Are You Actively Listening to Music?
Quarantune 2.0 has been another smashing success. I am grateful for the volunteers that organized it and the almost 50 instructors that taught us how to be better musicians. Total count of students that participated was 1847. Wow!
On that note, there were 4 concerts to attend from the instructors. I paid close attention to their mannerisms, stories, and the nuances in their playing.
How should we actively listen to music? Good question. Do you play only for background music or participate in attentive listening? It seems the more I learn and play the better active listener I am.
1. I want to hear the dissonance, resolution, the tension, the mood and so on.
2. If live, watch the performer, are they happy, sad, dreamy, expressive?
3. Are they just making the music or is their whole persona involved in the music?
Comprehensively listen to music and find the musicality you would like to try and incorporate that into your playing. Thinking back to my Music Theory class in college we had to listen to not only classical music, but the teacher loved West Side Story music and I did to. Our assignment was to find the A, B, C parts of the pieces. I still do that today. One of may favorite groups, Steel Wheels, uses this musical structure very effectively and their music takes me on a journey with it. Truly amazing.
Active listening is a good tool not only for music it also works well for conversations too. When we really hear the music or the conversation we can interact at a higher level in the conversation and in our playing. Adding different musical structures can then take our listeners to a higher level.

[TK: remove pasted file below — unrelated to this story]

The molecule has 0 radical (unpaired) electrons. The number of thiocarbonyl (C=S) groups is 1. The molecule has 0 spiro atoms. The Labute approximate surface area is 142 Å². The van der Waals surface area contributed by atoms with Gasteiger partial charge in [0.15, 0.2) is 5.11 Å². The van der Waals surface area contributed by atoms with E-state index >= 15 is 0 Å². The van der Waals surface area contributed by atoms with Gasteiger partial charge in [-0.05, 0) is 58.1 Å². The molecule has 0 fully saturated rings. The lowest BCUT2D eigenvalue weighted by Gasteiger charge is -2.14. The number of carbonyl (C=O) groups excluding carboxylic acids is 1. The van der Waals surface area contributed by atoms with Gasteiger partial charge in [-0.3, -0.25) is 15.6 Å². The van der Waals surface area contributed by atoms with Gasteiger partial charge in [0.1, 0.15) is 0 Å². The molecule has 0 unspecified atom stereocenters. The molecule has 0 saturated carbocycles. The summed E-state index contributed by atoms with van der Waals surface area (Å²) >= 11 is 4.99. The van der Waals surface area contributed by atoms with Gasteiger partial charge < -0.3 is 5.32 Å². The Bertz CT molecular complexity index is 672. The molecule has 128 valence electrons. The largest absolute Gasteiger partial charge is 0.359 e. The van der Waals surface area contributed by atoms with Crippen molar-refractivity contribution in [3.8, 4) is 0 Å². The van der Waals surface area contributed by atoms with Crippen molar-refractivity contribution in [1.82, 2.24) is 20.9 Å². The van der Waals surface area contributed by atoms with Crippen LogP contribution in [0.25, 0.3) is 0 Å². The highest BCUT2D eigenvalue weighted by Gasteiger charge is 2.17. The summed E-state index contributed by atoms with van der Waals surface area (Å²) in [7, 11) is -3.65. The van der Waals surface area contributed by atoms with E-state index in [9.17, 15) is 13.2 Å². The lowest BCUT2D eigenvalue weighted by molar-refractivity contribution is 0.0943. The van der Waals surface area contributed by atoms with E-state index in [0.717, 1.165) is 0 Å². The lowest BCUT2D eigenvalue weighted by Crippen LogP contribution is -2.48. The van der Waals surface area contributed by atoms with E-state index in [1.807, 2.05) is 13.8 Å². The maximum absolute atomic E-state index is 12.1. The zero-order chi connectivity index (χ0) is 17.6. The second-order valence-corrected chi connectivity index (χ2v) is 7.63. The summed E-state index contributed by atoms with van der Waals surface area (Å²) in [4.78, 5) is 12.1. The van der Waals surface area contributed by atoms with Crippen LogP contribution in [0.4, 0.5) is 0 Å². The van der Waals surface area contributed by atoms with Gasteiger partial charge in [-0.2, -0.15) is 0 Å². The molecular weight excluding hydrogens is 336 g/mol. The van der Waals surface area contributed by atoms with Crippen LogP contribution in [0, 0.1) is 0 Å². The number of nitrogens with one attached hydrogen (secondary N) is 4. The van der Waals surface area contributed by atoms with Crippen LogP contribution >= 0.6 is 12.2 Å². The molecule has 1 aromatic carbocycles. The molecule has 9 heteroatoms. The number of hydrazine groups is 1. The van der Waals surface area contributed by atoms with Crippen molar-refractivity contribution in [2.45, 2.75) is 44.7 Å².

To find the song structure Listen for the Introduction, verse(s), chorus, the bridge between these and then the ending. Did it flow? Did it inspire you? Would you like to learn to play it? Would you play it a little differently?
Are there many instruments playing? How are they playing? Are they bouncing the music off of each other, echoing each other, embellishing parts? It is amazing sometimes to hear the way each instrument comes together and makes a whole tune. Is one instrument playing the beat or some playing ahead or behind the beat. Each time we listen to a tune try to listen to just one instrument through the whole piece then play again and listen to another instrument.
Tips for Active Listening Skills:
1. Comment to find a quiet time to really mentally engage in the music.
2. Practice to train your ear to hear the parts, nuances and so forth.
3. If live, watch the non-verbal communications of the performer.
4. Identify what you are hearing that you want to incorporate into your playing.
Did you participate in Playing on the Porch Day? I was participating in Quarantune, but hey I was playing!
Hope all of you are safe!
Keep the Music in the Air!